Creating a Suitable Past: From the Turkish History Thesis to Ertuğrul
Erdoğan's frequent references to the past fit within an ongoing tradition in Turkish politics. Uğur Derin shows how history has been politicised in Turkey since the emergence of the Republic, focusing on Erdoğan's usage of a civilisational discourse that glorifies an Islamic and Ottoman past.
Politicisation of history, or in other words, the use of history for political means, has been around for a long time and was especially significant in the construction of national identities in Europe during the nineteenth century. British Marxist historian Eric Hobsbawm pointed out the ways in which the past was tampered with for political purposes and famously stated at the opening lecture of the Central European University in 1993 (which he later published in his book On History) that “if there is no suitable past, it can always be invented.” Various European countries claimed a link to ancient peoples. Especially in relation to land disputes, claims on antique civilisations continue to play a role in politics, for instance concerning Palestine during the establishment of the state of Israel and in the recently resolved name dispute over North Macedonia. Even the European Union considers itself the heir to the Graeco-Roman civilisations.
Turkey is no different. Throughout its post-Ottoman republican existence since 1923, Turkey has been engaged with the creation of civilisational legacies for different political purposes. In fact, the Turkish Historical Society was established in 1931 directly at the behest of the founder of the Republic and first president, Mustafa Kemal Atatürk, with the purpose of – to quote from its website today – “making the whole world hear about the place of the Turks within world history and their contributions to civilisation.” An example of this type of research is the pseudo-scientific Turkish History Thesis of the 1930s. According to this theory, Turks were the true descendants of an ur-race of humanity that had established all the ancient civilisations, one after another.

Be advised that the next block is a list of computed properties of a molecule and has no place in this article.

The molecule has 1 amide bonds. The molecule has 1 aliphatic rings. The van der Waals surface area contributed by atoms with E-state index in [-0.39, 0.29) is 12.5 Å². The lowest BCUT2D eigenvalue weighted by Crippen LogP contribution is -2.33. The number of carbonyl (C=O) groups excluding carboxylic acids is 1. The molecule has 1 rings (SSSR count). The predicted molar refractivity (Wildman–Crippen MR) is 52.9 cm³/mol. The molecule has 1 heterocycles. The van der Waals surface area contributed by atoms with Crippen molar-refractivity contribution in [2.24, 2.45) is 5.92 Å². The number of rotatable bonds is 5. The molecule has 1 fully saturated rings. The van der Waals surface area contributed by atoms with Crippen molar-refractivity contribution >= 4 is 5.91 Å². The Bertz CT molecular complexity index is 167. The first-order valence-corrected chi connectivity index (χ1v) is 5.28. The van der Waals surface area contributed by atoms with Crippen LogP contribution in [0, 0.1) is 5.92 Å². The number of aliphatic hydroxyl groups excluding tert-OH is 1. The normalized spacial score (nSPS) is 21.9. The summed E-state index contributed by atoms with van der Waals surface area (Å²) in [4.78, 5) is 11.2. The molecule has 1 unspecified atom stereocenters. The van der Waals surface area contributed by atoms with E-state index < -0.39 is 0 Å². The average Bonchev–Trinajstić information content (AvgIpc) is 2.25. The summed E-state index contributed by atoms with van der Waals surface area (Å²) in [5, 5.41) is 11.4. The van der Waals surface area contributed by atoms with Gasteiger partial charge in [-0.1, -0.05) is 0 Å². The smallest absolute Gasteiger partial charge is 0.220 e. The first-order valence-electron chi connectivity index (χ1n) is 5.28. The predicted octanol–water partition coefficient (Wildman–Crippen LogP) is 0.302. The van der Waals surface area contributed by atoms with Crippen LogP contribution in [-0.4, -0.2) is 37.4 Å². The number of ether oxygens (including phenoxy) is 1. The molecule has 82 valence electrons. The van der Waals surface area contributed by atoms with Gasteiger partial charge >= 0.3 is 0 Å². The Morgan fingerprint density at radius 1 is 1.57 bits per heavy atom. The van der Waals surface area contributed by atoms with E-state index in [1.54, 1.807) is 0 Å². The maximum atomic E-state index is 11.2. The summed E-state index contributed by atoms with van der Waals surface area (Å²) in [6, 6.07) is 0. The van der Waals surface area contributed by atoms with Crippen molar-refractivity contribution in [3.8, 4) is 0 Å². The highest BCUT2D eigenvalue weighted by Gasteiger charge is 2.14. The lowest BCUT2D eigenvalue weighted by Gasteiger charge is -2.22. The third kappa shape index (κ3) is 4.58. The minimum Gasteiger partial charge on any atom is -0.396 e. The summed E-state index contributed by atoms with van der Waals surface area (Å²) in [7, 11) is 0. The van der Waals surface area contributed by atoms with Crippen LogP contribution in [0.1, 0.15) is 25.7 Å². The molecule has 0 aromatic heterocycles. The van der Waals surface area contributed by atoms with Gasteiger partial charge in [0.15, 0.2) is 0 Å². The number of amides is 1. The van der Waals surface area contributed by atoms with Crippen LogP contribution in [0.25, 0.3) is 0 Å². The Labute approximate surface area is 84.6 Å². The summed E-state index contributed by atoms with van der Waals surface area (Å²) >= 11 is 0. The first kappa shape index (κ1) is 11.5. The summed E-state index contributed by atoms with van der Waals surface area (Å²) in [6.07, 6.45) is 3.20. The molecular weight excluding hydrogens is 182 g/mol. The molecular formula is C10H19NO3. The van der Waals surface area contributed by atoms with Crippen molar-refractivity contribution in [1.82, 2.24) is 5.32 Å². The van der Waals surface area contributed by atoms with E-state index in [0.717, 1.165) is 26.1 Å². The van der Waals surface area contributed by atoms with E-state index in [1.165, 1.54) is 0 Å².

Although the Turkish History Thesis, like many of its counterparts in Europe during this age of extreme nationalism, had racist tones, it still had an inclusive character. In line with the assimilation policies of the early republican era, this civilisational discourse declared everyone a Turk, whether they wanted it or not, while promoting the superiority of the real Turks. This perspective evolved to incorporate the state-founding mission and ability of Turks. For example, the sixteen stars on the Presidential Seal of Turkey (introduced in 1960s), are said to symbolise the alleged sixteen Turkish states throughout history, going back to the third century BC.
During the course of the Turkish Republic, the use of civilisational history for political purposes took different shapes. In the 1970s and 1980s, the Turkish state increasingly endorsed the historical thesis known as the “Turkish-Islamic Synthesis.” According to this theory, the pre-Islamic culture of the Turks and Islam had certain similarities that made it easier for the Turks to adopt the religion of Islam. Moreover, Turks contributed to the rise of Islam and made it the civilisation of a world empire. Irrespective of its historical accuracy, the Turkish-Islamic Synthesis was adopted by senior politicians, such as general-turned-president Kenan Evren and former prime minister and president Turgut Özal. This new civilisational discourse was used especially to combat communism and leftism, as well as to counterbalance the growing influence of Islamism in the Arab world and in Iran.